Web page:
The Mother Goose on the Loose Blog

A Surprise Footnote Connection


Currently, at the request of ALA Editions, I am revising my Mother Goose on the Loose manual, originally published in 2006.

I wanted to add in information about connections with “the seven life essential skills every child needs” from Ellen Galinsky’s book, Mind in the Making. Ellen is the President and Co-Founder of Families and Work Institute (FWI)  so I went back to look at the Brain-Building Powerhouses report that was published by FWI, IMLS, and School Readiness Consulting in 2015.

The report describes each of the seven essential life skills and identifies current museum and library practices that help children build those skills. It was published just after I fell and had a concussion, so my husband read it aloud to me as I rested on the couch.  We were both taken by surprise when on page ten, he read out, “For preschoolers and their families, programs and resources are designed to build skills and knowledge children need to thrive and help them successfully transition to kindergarten. Nationally replicated research-based early literacy programs such as Every Child Ready to Read and Mother Goose on the Loose (MGOL) are designed specifically to provide parents and caregivers with knowledge and skills to support early language and literacy development for their children now and when they enter school. ”

This was followed by a box highlighting a successful brain-building practice, Mother Goose on the Loose!  That discovery generated great excitement and I have been very proud to have MGOL associated with Mind in the Making in such a public way.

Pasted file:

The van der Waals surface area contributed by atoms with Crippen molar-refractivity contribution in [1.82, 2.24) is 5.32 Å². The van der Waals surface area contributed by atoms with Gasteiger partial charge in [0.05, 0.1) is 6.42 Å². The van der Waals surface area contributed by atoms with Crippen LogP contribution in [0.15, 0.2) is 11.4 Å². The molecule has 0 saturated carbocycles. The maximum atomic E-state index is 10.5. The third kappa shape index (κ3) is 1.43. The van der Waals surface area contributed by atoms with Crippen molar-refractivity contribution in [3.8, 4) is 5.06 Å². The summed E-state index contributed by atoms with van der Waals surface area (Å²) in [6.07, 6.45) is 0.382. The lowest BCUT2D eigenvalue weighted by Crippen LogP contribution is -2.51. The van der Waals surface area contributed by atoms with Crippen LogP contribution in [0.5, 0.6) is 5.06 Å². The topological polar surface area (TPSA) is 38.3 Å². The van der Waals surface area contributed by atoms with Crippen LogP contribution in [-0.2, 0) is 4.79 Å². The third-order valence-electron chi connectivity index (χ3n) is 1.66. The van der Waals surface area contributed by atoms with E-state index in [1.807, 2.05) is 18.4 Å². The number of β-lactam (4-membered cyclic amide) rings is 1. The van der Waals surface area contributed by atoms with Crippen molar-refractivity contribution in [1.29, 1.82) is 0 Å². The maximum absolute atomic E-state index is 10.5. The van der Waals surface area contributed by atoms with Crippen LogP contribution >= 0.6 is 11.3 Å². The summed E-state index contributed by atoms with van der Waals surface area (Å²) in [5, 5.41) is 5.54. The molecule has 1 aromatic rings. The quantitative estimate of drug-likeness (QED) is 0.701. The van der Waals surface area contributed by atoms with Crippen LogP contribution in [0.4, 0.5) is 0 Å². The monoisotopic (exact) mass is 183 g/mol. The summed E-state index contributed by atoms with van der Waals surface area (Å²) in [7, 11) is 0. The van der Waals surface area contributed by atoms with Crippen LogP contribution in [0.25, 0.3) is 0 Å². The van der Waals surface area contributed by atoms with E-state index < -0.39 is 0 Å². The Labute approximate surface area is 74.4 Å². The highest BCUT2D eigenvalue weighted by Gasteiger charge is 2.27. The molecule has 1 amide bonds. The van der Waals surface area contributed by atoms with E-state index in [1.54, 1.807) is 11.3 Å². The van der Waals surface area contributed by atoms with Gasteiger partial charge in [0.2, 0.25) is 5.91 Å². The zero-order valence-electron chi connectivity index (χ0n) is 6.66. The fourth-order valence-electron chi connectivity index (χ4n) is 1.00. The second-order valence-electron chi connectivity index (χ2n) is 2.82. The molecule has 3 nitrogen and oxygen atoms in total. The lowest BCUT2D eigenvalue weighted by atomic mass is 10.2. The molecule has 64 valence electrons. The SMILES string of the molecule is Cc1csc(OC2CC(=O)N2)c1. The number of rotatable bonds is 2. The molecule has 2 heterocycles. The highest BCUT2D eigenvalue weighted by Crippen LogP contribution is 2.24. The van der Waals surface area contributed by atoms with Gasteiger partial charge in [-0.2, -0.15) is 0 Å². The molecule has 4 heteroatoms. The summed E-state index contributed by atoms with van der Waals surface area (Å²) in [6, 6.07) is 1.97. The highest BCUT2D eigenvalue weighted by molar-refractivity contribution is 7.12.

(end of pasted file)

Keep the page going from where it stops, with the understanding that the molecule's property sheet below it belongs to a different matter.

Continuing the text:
Since I wanted to cite the Brain-Building Powerhouses report in my updated MGOL manual, I returned to the report and went to the last page to see if there was a preferred citation. Although there was not a recommended citation for the report, I began perusing through the footnotes. This resource intrigued me:

14 ACLA Youth Services Blog. (Accessed Online April 2015). Storytime Best Practices: Rethinking Themes in Preschool Storytimes. Best%20Practices

So, I clicked on the link and was in for another surprise! The link led to the Allegheny County Library Association (ACLA) Youth Services wiki, and although there is no author cited, the post was written by me. It describes the theory behind Transforming Preschool Storytimea book I co-wrote with Melanie A. Hetrick.

I am a huge fan of Mind in the Making, and am now extra proud that the report of brain-building powerhouses refers not only to Mother Goose on the Loose for infants,  babies, and toddlers, but uses Transforming Preschool Storytime as a reference.

Reading the research and translating it into practical programs and activities to help children be the best they can be is my passion. I am grateful that my work has been recognized and is being used by librarians and other adult educators who work with children.  Thank you, everyone!

(For a wonderful NAEYC guide to accompany your reading of Mind in the Making, click here.)

MGOL in Hospitals (a taste from the ALSC Institute in Atlanta)


While at the ASLC Institute in Atlanta, I attended a wonderful session by librarian Amanda Bressler entitled “Healthy Partnerships: Creating an Early Literacy Outreach Partnership for Hospitalized Children.” The description read:

Scrub in and pull on your rubber gloves; it’s time to operate…an early literacy partnership with your local hospital’s children’s unit! Based on an outreach partnership between the Boston Public Library and Boston Children’s Hospital since 2014, this program will provide an overview of hospital departments to partner with, special considerations for providing library services to severely ill children and their families, and other strategies to set up your early literacy partnership for success.

Amanda’s presentation was full of valuable information, and we were half way through when I realized I should be videotaping it. With her permission, I pulled out my cell phone and began filming.  To view the second half of the presentation, click below: